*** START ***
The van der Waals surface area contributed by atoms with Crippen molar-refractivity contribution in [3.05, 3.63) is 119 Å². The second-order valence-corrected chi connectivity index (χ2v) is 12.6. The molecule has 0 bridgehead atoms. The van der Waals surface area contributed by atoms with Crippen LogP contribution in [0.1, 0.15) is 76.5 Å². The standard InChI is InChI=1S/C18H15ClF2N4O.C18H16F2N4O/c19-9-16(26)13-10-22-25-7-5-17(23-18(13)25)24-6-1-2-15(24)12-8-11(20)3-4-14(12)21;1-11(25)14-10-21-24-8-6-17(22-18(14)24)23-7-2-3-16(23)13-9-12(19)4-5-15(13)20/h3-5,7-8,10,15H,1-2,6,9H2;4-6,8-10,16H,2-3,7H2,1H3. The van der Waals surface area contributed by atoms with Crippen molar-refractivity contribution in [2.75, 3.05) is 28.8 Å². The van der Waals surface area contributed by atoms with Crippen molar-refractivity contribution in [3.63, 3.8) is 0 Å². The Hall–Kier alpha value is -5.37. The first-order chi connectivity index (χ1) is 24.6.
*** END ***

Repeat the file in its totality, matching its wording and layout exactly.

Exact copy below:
The van der Waals surface area contributed by atoms with Crippen molar-refractivity contribution in [3.05, 3.63) is 119 Å². The second-order valence-corrected chi connectivity index (χ2v) is 12.6. The molecule has 0 bridgehead atoms. The van der Waals surface area contributed by atoms with Crippen LogP contribution in [0.1, 0.15) is 76.5 Å². The standard InChI is InChI=1S/C18H15ClF2N4O.C18H16F2N4O/c19-9-16(26)13-10-22-25-7-5-17(23-18(13)25)24-6-1-2-15(24)12-8-11(20)3-4-14(12)21;1-11(25)14-10-21-24-8-6-17(22-18(14)24)23-7-2-3-16(23)13-9-12(19)4-5-15(13)20/h3-5,7-8,10,15H,1-2,6,9H2;4-6,8-10,16H,2-3,7H2,1H3. The van der Waals surface area contributed by atoms with Crippen molar-refractivity contribution in [2.75, 3.05) is 28.8 Å². The van der Waals surface area contributed by atoms with Crippen molar-refractivity contribution in [3.63, 3.8) is 0 Å². The Hall–Kier alpha value is -5.37. The first-order chi connectivity index (χ1) is 24.6.